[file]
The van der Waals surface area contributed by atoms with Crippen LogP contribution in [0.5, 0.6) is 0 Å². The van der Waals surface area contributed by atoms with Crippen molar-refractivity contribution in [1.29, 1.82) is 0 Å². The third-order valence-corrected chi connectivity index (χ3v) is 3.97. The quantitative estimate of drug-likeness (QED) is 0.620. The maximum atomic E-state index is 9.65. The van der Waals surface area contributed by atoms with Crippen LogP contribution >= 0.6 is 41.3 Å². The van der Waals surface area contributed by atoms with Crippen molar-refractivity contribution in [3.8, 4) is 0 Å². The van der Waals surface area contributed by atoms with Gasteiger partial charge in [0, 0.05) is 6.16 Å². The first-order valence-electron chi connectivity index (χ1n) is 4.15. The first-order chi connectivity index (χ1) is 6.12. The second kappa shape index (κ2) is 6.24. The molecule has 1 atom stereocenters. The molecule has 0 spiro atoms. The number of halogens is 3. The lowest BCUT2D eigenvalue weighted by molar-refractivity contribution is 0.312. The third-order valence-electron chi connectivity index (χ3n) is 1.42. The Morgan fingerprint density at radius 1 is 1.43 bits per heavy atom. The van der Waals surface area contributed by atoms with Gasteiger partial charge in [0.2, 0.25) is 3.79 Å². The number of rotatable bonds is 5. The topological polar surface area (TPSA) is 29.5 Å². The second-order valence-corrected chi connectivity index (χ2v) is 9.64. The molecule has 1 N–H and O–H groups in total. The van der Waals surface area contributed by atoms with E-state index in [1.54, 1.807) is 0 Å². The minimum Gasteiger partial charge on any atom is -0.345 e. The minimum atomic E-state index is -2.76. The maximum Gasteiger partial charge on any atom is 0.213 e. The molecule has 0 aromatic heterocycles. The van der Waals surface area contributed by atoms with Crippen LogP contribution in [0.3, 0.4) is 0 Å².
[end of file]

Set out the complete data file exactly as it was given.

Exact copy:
The van der Waals surface area contributed by atoms with Crippen LogP contribution in [0.5, 0.6) is 0 Å². The van der Waals surface area contributed by atoms with Crippen molar-refractivity contribution in [1.29, 1.82) is 0 Å². The third-order valence-corrected chi connectivity index (χ3v) is 3.97. The quantitative estimate of drug-likeness (QED) is 0.620. The maximum atomic E-state index is 9.65. The van der Waals surface area contributed by atoms with Crippen LogP contribution >= 0.6 is 41.3 Å². The van der Waals surface area contributed by atoms with Crippen molar-refractivity contribution in [3.8, 4) is 0 Å². The van der Waals surface area contributed by atoms with Gasteiger partial charge in [0, 0.05) is 6.16 Å². The first-order valence-electron chi connectivity index (χ1n) is 4.15. The first-order chi connectivity index (χ1) is 6.12. The second kappa shape index (κ2) is 6.24. The molecule has 1 atom stereocenters. The molecule has 0 spiro atoms. The number of halogens is 3. The lowest BCUT2D eigenvalue weighted by molar-refractivity contribution is 0.312. The third-order valence-electron chi connectivity index (χ3n) is 1.42. The Morgan fingerprint density at radius 1 is 1.43 bits per heavy atom. The van der Waals surface area contributed by atoms with Gasteiger partial charge in [0.2, 0.25) is 3.79 Å². The number of rotatable bonds is 5. The topological polar surface area (TPSA) is 29.5 Å². The second-order valence-corrected chi connectivity index (χ2v) is 9.64. The molecule has 1 N–H and O–H groups in total. The van der Waals surface area contributed by atoms with E-state index in [1.54, 1.807) is 0 Å². The minimum Gasteiger partial charge on any atom is -0.345 e. The minimum atomic E-state index is -2.76. The maximum Gasteiger partial charge on any atom is 0.213 e. The molecule has 0 aromatic heterocycles. The van der Waals surface area contributed by atoms with Crippen LogP contribution in [0.3, 0.4) is 0 Å².